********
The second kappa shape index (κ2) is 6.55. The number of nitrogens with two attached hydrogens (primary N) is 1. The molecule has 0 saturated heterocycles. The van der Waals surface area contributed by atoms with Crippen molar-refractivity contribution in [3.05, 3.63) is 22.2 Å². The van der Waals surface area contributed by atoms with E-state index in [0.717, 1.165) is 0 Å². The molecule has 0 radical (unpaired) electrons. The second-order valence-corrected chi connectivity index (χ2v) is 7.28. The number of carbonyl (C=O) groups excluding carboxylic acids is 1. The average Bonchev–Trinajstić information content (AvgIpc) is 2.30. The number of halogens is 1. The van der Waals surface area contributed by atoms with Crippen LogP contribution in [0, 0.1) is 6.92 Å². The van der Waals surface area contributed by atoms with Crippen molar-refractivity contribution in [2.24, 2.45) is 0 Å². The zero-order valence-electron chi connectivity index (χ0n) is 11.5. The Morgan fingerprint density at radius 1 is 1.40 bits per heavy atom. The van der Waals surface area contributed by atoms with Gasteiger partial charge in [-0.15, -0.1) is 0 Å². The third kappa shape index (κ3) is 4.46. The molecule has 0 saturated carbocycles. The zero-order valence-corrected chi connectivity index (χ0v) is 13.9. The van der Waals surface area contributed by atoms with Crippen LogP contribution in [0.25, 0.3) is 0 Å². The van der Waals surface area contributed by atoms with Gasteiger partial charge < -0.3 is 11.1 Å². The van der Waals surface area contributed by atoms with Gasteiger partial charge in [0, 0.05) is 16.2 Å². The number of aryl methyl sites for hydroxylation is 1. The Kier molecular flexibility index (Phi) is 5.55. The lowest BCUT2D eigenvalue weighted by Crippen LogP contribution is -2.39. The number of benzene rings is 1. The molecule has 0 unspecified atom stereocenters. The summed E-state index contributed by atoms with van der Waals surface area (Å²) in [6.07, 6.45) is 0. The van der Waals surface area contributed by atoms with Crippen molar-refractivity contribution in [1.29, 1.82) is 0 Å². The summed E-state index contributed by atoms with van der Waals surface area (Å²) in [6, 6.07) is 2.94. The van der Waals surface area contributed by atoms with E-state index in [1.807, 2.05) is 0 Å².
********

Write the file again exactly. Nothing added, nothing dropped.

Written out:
The second kappa shape index (κ2) is 6.55. The number of nitrogens with two attached hydrogens (primary N) is 1. The molecule has 0 saturated heterocycles. The van der Waals surface area contributed by atoms with Crippen molar-refractivity contribution in [3.05, 3.63) is 22.2 Å². The van der Waals surface area contributed by atoms with E-state index in [0.717, 1.165) is 0 Å². The molecule has 0 radical (unpaired) electrons. The second-order valence-corrected chi connectivity index (χ2v) is 7.28. The number of carbonyl (C=O) groups excluding carboxylic acids is 1. The average Bonchev–Trinajstić information content (AvgIpc) is 2.30. The number of halogens is 1. The van der Waals surface area contributed by atoms with Crippen LogP contribution in [0, 0.1) is 6.92 Å². The van der Waals surface area contributed by atoms with Crippen molar-refractivity contribution in [2.24, 2.45) is 0 Å². The zero-order valence-electron chi connectivity index (χ0n) is 11.5. The Morgan fingerprint density at radius 1 is 1.40 bits per heavy atom. The van der Waals surface area contributed by atoms with Gasteiger partial charge in [-0.15, -0.1) is 0 Å². The third kappa shape index (κ3) is 4.46. The molecule has 0 saturated carbocycles. The zero-order valence-corrected chi connectivity index (χ0v) is 13.9. The van der Waals surface area contributed by atoms with Crippen LogP contribution in [0.25, 0.3) is 0 Å². The van der Waals surface area contributed by atoms with Gasteiger partial charge < -0.3 is 11.1 Å². The van der Waals surface area contributed by atoms with Gasteiger partial charge in [0, 0.05) is 16.2 Å². The number of aryl methyl sites for hydroxylation is 1. The Kier molecular flexibility index (Phi) is 5.55. The lowest BCUT2D eigenvalue weighted by Crippen LogP contribution is -2.39. The number of benzene rings is 1. The molecule has 0 unspecified atom stereocenters. The summed E-state index contributed by atoms with van der Waals surface area (Å²) in [6.07, 6.45) is 0. The van der Waals surface area contributed by atoms with Crippen molar-refractivity contribution in [1.29, 1.82) is 0 Å². The summed E-state index contributed by atoms with van der Waals surface area (Å²) in [6, 6.07) is 2.94. The van der Waals surface area contributed by atoms with E-state index in [1.807, 2.05) is 0 Å².